A major music event hadn’t been held in New Orleans since Hurricane Katrina ravaged the city in late August, but the Voodoo Music Experience pulled it off Saturday without a hitch. Festival producer Stephen Rehage tells Billboard.com the show drew between 20,000-25,000 people and featured several New Orleans musicians that hadn’t played in the city since Katrina.
Staging a festival amid the present conditions of New Orleans was no easy task, but Rehage says his team was committed to doing so without taxing the city’s resources. “The production itself was really guerilla warfare,” he says. “Any time we were missing something, we had to scavenger hunt or go out of town to find it. Simple things like FedEx deliveries are not real reliable right now in the city.”
The show was headlined by Nine Inch Nails, whose frontman, Trent Reznor, lived in New Orleans for many years. The group’s performance featured a guest appearance by rapper Saul Williams, whose shout-outs to the crowd found him acknowledging several damaged New Orleans neighborhoods.
Among the other performers were Queens Of The Stone Age, Tiesto, the Bravery, the New York Dolls, Secret Machines, Kermit Ruffins, Jon Cleary and the Rebirth Brass Band. The evening ended with Ruffins and Big Sam (of Big Sam’s Funky Nation) literally leading a line of musicians through the crowd, out of the venue and on toward legendary club Tipitina’s, where the party continued into the wee hours.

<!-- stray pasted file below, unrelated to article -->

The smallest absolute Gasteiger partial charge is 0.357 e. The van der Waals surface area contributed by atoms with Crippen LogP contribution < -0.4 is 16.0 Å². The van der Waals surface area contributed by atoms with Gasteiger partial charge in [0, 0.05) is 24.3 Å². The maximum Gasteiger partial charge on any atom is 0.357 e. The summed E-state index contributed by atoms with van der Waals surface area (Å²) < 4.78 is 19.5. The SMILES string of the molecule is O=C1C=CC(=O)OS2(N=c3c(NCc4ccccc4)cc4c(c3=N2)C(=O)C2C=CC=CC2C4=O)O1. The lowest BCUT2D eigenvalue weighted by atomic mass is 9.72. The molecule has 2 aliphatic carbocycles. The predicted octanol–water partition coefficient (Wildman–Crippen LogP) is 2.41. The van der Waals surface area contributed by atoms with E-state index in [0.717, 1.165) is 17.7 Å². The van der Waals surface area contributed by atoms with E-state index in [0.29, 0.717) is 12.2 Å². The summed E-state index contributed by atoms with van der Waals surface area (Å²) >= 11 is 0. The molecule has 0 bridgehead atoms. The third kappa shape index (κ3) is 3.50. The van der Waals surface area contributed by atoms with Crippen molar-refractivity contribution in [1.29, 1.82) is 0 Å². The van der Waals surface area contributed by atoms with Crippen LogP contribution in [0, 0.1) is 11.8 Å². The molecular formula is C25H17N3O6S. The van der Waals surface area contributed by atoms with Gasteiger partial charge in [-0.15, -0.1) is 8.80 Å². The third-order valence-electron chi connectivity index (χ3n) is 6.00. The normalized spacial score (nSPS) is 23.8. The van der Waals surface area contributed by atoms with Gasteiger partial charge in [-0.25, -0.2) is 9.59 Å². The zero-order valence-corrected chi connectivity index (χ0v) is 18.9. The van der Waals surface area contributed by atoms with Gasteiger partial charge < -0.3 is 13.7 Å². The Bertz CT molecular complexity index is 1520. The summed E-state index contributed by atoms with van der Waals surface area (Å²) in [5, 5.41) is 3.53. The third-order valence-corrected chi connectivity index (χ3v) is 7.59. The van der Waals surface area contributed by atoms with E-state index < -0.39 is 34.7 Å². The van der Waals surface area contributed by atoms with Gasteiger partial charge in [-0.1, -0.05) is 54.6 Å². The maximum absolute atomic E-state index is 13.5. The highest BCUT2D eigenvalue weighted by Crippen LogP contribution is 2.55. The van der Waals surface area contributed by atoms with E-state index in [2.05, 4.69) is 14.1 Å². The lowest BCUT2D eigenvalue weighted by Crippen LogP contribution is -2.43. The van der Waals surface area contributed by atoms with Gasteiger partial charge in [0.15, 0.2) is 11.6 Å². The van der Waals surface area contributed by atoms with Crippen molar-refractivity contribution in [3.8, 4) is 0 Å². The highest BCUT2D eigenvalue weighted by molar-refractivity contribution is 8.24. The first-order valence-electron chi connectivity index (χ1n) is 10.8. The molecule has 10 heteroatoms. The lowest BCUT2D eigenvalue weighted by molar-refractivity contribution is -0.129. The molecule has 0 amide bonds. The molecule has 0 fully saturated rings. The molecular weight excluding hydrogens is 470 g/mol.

Most of acts also performed the next night for the Memphis incarnation of the event, which was preceded by a series of free shows earlier in the week from Soul Asylum, Dr. John, the Neville Brothers and Theresa Andersson.
“It was a surreal environment in that there was no chaos — not one incident,” Rehage says of the New Orleans show. “The mayor showed up and gave a very eloquent speech where he said, ‘I want to let everyone across the country know that today, the [displaced New Orleans] musicians aren’t on loan anymore. They’re all coming back home.”
Both shows were filmed and recorded for potential use in a documentary. “VH1 is planning to do some stuff, and also, Trent went around the city with a crew and looked at some neighborhoods and his studio,” Rehage says. “We’ll go back and see what we’ve got in the can.”
Proceeds from Voodoo will benefit a host of Katrina-related charities, including the New Orleans Restoration Fund, Habitat for Humanity and Bring New Orleans Back.